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Johnson Cohen,pp. Scholars have only recently begun thinking about the intersections between civil rights and gay rights, along with Black power and gay power, which each galvanized many activists across the globe during the period. The question of religion with regard to many gay and transgender African American activists and political organizers has not been thoroughly explored. Marcus Anthony Hunter and Zandria F.

Robinson do, however, describe Black transgender activist and Stonewall legend Marsha P. Indeed, Johnson was a practitioner of syncretic African American religions.

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In her reverence for Mary and the Church's relics more broadly, her posture of prayer—towards the street—served as an indication of where her heart and moral vision truly lay. Her politics were also reflected in her spiritual practice. Aisha M. In this way, she is but one example of what new insights become available when we search for queer and transgender religions both inside and outside of African American Protestantism over the course of the twentieth century and beyond. Johnson did not die from AIDS complications.

Nonetheless, Johnson lived during a historical moment in which thousands of queer and transgender persons died as a result of HIV and AIDS complications between the s and the s.

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Surprisingly, the earliest scholarly on African American religions and AIDS can be found in the work of political scientist Cathy Cohen; however, theologians and ethicists in the Black church tradition have also addressed HIV and AIDS, even as historians and other religious studies scholars of African American religions have not Douglass, ; Griffin, ; Harris, Though Cohen elucidates how some HIV and AIDS activists historically and rightfully complained about some African American churches' silence during the epidemic, and how others praised some churches' desire to act, Cohen misdiagnoses African American Protestant churches' relationship to the AIDS epidemic, in particular, the ways people in both the pews and pulpits of Black churches also fell ill.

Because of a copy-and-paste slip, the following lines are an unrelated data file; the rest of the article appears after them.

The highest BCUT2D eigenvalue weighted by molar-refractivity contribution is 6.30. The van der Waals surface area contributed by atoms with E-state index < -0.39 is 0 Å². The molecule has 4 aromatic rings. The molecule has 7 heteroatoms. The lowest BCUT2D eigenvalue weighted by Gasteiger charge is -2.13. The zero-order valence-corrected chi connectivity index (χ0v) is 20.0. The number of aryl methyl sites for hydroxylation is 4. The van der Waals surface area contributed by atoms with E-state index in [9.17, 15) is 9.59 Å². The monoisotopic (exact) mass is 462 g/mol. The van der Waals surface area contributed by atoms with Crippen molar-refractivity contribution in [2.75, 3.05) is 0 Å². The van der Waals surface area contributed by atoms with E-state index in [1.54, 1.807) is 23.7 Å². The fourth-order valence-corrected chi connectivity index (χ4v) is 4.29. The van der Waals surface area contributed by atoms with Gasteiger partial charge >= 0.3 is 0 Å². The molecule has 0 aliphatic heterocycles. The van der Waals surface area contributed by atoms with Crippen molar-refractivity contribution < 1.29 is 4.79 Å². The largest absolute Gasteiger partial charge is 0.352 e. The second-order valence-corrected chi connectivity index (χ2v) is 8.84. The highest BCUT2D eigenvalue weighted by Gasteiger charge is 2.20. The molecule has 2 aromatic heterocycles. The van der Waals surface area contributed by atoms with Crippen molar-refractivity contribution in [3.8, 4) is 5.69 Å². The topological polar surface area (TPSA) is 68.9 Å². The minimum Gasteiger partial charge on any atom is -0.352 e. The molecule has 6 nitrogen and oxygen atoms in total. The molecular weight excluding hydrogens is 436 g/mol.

For example, gospel legend the Rev. In After the Wrath of God: AIDS, Sexuality and American ReligionAnthony Petro briefly underscores the activist and theological contributions of Black preachers and pastors in traditional Black church denominations during the AIDS epidemic, yet the main focus of his text are predominately white mainline Protestant and Catholic denominations pp. Historian Kevin Mumford also details the creation of affirming Black Pentecostal churches in the late s in response to the AIDS epidemic and the homophobia in mainline denominations pp.

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Because same-sex-attracted men and women inside the church had been trained not to discuss their orientation in public, when AIDS became a public illness, many didn't know where to turn. Inthe Rev. Tinney, a Pentecostal, called for Black religious spaces which were queer-affirming in order to provide safe havens for those plagued by racialized medical disparities, poverty, and the threat of death because of homophobia and police violence Tinney,pp. Many other church leaders responded to the crisis. The Rev. While scholars have begun to discuss African American Protestant AIDS activism, there is much more work to be done on this time period, especially as scholars shift from centering Protestantism and begin to think about how the AIDS epidemic impacted other African American religions, such as in the Nation of Islam, other Black Muslim organizations, and Black Catholic churches.

In a similar vein, scholars must consider the religious dynamics of the contemporary same-sex marriage debate among African Americans.

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Inthe Supreme Court ruled in Obergefell v. Hodges that the fundamental right to marry is guaranteed to same-sex couples by both the Due Process and Equal Protection Clauses of the Fourteenth Amendment. For example, queer persons and their allies criticized the late Bishop Eddie Long and Rev.

Berniece King for their march against same-sex marriage in Atlanta, Georgia. King, the daughter of civil rights leader Rev. Martin Luther King, Jr. In the years after, King was named CEO of the King Center after leaving Long's New Birth Missionary Church as an associate minister, due to his highly publicized sex scandal in which he was accused of sexually abusing four young men see Chipumuro,